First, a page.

Raburn turns 27 today.
A bevy of Tigers historical items occurred on this date in history. Here they are courtesy of Baseball-Reference.com:
1955 – Al Kaline hits three home runs in Briggs Stadium, including a pair in the sixth inning, to drive in six runs. The Tigers rout the A’s 16-0, behind Steve Gromek‘s strong pitching.
1960 – Cleveland Indians general manager Frank Lane, notorious for his multiple transactions, send American League home run king, Rocky Colavito, to the Detroit Tigers for the league’s defending batting champion, Harvey Kuenn. The trade is especially unpopular with Indians fans, who regard Colavito as their most popular player and best hitter.
1993 – The Detroit Tigers score 20 runs in a game for the second time this week, beating the Seattle Mariners, 20 – 3. Rob Deer is 1-for-2 and scores four runs, while Travis Fryman has four hits and scores five times. Chad Kreuter adds four hits and three runs and Gary Thurman paces the Tigers with four RBI. [Editor’s note: Gary Thurman?!]
2006 – Detroit’s Chris Shelton and St. Louis’ Albert Pujols hit their major league-leading ninth home runs, joining Mike Schmidt (1976), Larry Walker (1997) and Luis Gonzalez (2001) as the only players in MLB history with at least nine home runs in his team’s first 13 games.
Happy Birthday, George Cappuzello.
The man who allegedly was on an ice cream and doughnut diet during Spring Training in 1981, appeared in 18 games that year for the Tigers. He earned a 1-1 record, 3.48 ERA in 18 appearances — including 5 starts and 1 save.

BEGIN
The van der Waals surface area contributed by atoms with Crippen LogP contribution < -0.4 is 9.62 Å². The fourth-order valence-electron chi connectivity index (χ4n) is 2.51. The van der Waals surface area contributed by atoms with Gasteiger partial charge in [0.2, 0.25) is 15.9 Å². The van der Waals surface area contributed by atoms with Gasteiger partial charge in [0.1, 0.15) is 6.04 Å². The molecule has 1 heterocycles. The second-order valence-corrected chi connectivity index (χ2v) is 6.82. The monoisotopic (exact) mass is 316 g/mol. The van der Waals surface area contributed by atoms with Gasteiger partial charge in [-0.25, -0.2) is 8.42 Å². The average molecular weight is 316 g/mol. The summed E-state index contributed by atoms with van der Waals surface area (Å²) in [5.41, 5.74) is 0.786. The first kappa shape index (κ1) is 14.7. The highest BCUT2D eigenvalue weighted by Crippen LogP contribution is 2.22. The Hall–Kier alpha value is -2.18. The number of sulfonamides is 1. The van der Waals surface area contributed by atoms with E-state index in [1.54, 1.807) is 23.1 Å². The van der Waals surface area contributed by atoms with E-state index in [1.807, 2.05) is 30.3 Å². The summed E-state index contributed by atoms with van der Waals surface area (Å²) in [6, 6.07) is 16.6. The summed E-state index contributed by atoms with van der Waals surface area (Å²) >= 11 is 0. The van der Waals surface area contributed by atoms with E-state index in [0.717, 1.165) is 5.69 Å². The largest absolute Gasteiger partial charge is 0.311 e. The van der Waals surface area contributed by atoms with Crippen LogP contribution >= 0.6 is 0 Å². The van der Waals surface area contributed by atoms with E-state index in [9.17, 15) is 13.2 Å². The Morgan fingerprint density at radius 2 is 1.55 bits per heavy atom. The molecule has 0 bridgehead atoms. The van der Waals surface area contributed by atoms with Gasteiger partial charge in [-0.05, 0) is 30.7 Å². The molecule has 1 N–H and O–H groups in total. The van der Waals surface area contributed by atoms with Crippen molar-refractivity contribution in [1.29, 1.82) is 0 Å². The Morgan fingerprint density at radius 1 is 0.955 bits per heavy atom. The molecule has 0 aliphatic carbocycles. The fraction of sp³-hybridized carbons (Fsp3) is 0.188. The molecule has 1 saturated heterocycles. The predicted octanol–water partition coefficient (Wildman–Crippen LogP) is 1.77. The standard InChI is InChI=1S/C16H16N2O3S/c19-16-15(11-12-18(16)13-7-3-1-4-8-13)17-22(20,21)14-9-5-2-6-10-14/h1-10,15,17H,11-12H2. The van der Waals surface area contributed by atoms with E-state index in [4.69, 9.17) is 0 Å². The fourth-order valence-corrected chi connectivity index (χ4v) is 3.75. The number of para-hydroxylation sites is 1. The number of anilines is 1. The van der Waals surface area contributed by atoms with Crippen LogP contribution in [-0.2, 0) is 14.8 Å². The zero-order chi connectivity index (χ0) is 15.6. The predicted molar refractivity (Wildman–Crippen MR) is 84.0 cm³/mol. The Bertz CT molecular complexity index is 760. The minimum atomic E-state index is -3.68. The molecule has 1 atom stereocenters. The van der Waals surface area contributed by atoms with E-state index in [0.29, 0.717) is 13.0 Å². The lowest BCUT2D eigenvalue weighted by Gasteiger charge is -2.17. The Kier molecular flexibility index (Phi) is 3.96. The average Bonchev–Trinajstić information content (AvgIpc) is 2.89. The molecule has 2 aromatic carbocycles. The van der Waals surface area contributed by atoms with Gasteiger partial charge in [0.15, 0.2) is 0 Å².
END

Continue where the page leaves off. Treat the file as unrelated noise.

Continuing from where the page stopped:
He turns 54 today.
Mike Marshall, who became the first high-profile closer in baseball, started his career with the Tigers in 1967. He turns 65 today.
In 37 games that year he went 1 and 3 with 10 saves and a 1.98 ERA.
The Michigan State alum was drafted from the Tigers by the Seattle Pilots as the 53rd pick in the 1968 expansion draft.
I suppose when you have John Hiller in the bullpen, you can afford to lose someone like Marshall.
Steve Gromek, the first major leaguer from Hamtramck, was born on this date in 1920 â€” and he died on this date in 2002.
On June 15, 1953, he was traded by the Indians with Al Aber, Ray Boone and Dick Weik to the Tigers for Art Houtteman, Owen Friend, Bill Wight and Joe Ginsberg.
The right hander pitched 11 full seasons with Cleveland before his mid-season trade to his hometown team. His finest season was in 1945 â€” 19-9, 2.55 ERA, 30 starts and 21 complete games. He was named to the All Star team that year.
His best season in Detroit was 1954: 18-16 in 36 appearances (32 starts) with a 2.74 ERA.